The Rattler’s history is rooted in that of the Maryborough Railway, which was established in the second half of the 1800s to link the communities of the Mary Valley with Gympie and carry resources and produce to the port of Maryborough further north. Falling demand and escalating costs saw the cessation of commercial services in the early 1990s. A tourist service was launched in 1998. It ran until 2012, when regulators put the brakes on indefinitely after two serious derailments and a dearth of sustainable funding.
The embattled Rattler’s run looked to be all but over, but the Gympie community wasn’t done with their beloved train just yet. A lot of lobbying and $14.5 million dollars of state and local government funding later, services finally recommenced in October 2018 and the Rattler hasn’t looked back.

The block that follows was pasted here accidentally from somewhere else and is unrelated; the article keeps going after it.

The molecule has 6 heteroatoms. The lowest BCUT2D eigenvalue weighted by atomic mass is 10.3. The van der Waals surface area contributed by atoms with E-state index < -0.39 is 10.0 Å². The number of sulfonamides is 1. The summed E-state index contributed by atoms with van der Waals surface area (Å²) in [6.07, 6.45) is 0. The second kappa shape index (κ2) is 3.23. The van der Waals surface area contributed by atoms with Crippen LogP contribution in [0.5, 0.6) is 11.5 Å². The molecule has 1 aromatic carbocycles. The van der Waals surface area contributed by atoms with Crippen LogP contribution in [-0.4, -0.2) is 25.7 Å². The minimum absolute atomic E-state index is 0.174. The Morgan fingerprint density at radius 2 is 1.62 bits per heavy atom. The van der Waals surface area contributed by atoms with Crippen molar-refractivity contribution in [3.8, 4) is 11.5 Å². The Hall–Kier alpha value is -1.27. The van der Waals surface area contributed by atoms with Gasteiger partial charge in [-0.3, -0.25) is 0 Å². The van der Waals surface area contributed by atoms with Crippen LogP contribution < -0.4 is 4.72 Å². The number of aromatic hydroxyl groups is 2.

You really have to take your hat off to that community and the not-for-profit operating committee behind this venture. From the beautifully maintained pagoda-style architecture of heritage listed Gympie Railway Station (even the toilets are something else!), to the presentation at the station’s Platform No.1 Café (complete with a live pianist tinkling the ivories), the shine on jaunty black and red Locomotive 967, and the functional but beautifully maintained heritage railway carriages themselves (upgrade to the Club Car for a bit of extra ‘joosh’), every detail of this experience is well thought out and finely executed.